We invite submissions that address aspects of Afrolatinidad, particularly through ethnicity/race, gender, history, technology, and expressive culture, such as music, dance and art. We are especially interested in papers that analyze these themes across a variety of conceptual frameworks, including Africana Studies, Anthropology, Caribbean Studies, Cultural Studies, History, Latin American Studies, Latinx Studies, Media Studies, Political Science, and Sociology.

Submissions need not be confined to these topics, but, if possible, please indicate at least two themes that correspond to your proposal.


  • Slavery and Its Legacies in Latin America
  • Politics of Culture/Cultural Expression
  • Visibility and Invisibility
  • Theorizing Afro-Latinidad
  • Race, Gender, and Migration
  • Diaspora, Community, and Technology/Social Media…

For more information, click here.

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Multiracial in the Workplace: A New Kind of Discrimination?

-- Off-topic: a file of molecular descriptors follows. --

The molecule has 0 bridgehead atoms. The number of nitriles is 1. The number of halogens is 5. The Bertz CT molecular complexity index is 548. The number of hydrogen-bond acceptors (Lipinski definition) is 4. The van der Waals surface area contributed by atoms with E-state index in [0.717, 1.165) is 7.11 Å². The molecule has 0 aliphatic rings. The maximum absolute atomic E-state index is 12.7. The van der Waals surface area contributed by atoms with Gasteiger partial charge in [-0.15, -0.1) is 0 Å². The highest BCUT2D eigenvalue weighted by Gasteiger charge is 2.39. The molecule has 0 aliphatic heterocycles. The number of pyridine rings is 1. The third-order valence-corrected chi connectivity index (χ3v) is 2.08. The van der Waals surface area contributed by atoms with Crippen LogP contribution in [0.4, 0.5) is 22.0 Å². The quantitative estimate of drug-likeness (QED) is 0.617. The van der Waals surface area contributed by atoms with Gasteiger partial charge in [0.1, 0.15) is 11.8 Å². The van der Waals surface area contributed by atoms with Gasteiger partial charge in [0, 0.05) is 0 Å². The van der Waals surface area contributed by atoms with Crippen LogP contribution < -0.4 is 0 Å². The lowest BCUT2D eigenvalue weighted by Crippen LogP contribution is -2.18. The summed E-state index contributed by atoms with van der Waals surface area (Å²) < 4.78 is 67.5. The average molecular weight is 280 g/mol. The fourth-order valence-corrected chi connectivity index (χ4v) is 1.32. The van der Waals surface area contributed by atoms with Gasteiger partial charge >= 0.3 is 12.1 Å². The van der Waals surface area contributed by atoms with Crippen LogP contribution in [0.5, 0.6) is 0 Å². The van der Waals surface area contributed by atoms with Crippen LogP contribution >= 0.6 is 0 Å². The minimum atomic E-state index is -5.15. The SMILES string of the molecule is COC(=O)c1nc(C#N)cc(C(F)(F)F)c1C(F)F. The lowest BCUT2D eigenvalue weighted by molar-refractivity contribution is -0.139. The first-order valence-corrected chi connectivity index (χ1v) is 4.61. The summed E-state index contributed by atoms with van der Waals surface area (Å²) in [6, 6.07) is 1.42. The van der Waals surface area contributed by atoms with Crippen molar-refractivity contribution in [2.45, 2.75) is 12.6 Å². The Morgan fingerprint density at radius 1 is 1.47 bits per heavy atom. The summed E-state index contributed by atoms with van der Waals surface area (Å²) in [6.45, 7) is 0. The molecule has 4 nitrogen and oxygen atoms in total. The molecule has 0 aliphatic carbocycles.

Posted in Census/Demographics, Law, Media Archive, Politics/Public Policy, United States, Videos on 2016-01-25 22:51Z by Steven

Multiracial in the Workplace: A New Kind of Discrimination?

Buchanan Ingersoll & Rooney PC Fall 2015 Speaker Series presents: “Multiracial in the Workplace: A New Kind of Discrimination?”
University of Pittsburgh

Tanya Hernandez, Professor of Law
Fordham University

Welcome by:

Larry Davis, Dean, Donald M. Henderson Professor, and Director
Center for Race and Social Problems, University of Pittsburgh

Introduction by:

Jeffrey Shook, Associate Professor
School of Social Work, University of Pittsburgh

Watch the video (01:02:59) here.

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Law is still black & white, not multiracial, Fordham prof says

Posted in Articles, Census/Demographics, Media Archive, Politics/Public Policy, United States on 2016-01-25 19:38Z by Steven

Law is still black & white, not multiracial, Fordham prof says

University Times: The Faculty & Staff Newspaper Since 1968